Laminar-dependent effects of cortical state on auditory cortical spontaneous activity

Shuzo Sakata, Kenneth D Harris

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46 Citations (Scopus)
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Cortical circuits spontaneously generate coordinated activity even in the absence of external inputs. The character of this activity depends on cortical state. We investigated how state affects the organization of spontaneous activity across layers of rat auditory cortex in vivo, using juxtacellular recording of morphologically identified neurons and large-scale electrophysiological recordings. Superficial pyramidal cells (PCs) and putative fast-spiking interneurons (FSs) were consistently suppressed during cortical desynchronization. PCs in deep layers showed heterogeneous responses to desynchronization, with some cells showing increased rates, typically large tufted PCs of high baseline firing rate, but not FSs. Consistent results were found between desynchronization occurring spontaneously in unanesthetized animals, and desynchronization evoked by electrical stimulation of the pedunculopontine tegmental (PPT) nucleus under urethane anesthesia. We hypothesize that reduction in superficial layer firing may enhance the brain's extraction of behaviorally relevant signals from noisy brain activity.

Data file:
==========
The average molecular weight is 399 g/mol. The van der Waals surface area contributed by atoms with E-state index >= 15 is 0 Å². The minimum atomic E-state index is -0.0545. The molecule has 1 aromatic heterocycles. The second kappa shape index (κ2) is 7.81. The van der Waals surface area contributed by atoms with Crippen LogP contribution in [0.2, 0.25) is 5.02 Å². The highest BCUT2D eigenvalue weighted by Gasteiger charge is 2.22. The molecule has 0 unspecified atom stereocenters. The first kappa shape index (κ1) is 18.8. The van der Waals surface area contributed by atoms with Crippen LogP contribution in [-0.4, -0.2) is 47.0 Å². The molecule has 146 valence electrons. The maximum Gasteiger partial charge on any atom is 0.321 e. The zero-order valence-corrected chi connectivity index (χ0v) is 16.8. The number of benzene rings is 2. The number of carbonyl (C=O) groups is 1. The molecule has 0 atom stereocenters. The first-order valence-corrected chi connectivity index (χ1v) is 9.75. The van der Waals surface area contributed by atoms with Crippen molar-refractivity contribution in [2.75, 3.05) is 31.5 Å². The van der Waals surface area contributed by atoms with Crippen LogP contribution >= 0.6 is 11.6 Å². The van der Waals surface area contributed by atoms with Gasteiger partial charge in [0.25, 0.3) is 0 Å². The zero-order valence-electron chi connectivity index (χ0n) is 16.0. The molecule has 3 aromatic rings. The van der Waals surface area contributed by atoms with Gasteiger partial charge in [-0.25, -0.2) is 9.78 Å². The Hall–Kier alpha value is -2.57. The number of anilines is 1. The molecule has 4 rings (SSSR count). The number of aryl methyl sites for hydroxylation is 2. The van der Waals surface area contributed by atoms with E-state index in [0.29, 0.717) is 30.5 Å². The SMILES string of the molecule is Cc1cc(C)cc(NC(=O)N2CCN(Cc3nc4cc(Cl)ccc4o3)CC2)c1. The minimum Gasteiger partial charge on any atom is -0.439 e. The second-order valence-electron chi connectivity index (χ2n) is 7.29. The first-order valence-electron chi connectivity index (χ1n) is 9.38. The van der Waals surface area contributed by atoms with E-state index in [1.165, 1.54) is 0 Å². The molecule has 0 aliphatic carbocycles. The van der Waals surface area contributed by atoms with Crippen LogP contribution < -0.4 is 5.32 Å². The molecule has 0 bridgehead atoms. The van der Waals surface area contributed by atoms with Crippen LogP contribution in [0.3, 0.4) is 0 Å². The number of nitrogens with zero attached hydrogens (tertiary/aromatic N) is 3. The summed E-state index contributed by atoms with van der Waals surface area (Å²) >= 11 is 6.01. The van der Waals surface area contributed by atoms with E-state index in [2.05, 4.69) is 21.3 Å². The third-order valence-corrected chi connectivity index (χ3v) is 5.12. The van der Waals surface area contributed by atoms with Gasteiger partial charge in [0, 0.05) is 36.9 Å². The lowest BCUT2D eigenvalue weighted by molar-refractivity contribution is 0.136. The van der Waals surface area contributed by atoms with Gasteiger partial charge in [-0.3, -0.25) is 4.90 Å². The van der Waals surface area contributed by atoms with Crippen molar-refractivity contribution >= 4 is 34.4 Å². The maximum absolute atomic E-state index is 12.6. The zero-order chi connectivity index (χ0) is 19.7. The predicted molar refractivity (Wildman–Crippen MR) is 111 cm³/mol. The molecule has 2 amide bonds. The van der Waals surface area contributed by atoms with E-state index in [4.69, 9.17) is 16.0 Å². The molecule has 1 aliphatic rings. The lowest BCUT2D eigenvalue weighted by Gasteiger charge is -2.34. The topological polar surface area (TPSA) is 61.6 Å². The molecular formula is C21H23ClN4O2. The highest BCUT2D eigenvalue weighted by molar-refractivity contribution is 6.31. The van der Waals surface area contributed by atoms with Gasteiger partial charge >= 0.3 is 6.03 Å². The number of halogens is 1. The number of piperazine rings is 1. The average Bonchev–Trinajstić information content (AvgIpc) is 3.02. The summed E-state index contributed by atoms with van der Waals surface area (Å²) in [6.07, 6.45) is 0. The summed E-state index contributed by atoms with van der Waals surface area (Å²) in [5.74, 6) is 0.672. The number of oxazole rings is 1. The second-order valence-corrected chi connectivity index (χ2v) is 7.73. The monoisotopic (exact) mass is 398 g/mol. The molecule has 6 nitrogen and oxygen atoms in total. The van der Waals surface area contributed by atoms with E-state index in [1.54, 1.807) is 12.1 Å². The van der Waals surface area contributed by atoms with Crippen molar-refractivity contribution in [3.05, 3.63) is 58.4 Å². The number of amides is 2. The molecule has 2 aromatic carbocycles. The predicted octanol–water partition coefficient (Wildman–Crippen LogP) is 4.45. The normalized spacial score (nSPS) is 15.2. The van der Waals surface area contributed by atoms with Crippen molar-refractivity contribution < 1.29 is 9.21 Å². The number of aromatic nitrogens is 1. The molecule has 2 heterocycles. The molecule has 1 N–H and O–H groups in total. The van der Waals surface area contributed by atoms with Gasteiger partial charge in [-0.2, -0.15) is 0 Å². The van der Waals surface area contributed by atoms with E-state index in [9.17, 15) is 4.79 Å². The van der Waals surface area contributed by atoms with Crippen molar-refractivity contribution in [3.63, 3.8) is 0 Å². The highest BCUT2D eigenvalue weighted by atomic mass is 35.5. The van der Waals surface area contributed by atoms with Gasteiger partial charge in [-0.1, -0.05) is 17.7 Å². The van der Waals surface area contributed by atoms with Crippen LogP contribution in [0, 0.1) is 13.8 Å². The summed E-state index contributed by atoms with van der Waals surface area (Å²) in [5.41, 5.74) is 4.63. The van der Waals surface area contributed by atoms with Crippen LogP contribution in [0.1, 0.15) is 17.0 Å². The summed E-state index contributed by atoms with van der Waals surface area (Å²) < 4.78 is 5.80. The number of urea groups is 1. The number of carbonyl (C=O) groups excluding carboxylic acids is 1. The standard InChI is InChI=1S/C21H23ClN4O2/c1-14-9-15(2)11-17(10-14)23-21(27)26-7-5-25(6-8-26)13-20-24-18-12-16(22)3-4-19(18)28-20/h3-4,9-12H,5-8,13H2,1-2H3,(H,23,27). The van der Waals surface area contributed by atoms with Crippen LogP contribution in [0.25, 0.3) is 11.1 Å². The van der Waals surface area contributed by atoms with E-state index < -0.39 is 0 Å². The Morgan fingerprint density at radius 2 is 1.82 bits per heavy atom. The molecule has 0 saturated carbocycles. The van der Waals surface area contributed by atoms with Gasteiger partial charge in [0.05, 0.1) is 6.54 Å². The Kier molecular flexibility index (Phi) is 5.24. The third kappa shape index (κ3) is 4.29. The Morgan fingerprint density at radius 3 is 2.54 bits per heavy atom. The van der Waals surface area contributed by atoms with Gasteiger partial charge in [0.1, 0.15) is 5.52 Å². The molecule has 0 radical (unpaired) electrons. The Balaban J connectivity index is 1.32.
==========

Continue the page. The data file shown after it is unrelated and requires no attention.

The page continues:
Original languageEnglish
Article number109
Number of pages10
JournalFrontiers in Neural Circuits
Publication statusPublished - 21 Dec 2012


  • laminar-dependent effects
  • cortical state
  • auditory cortical
  • spontaneous activity
  • sensory cortex
  • slow oscillation
  • ensemble recording
  • cortical circuit
  • cell-type


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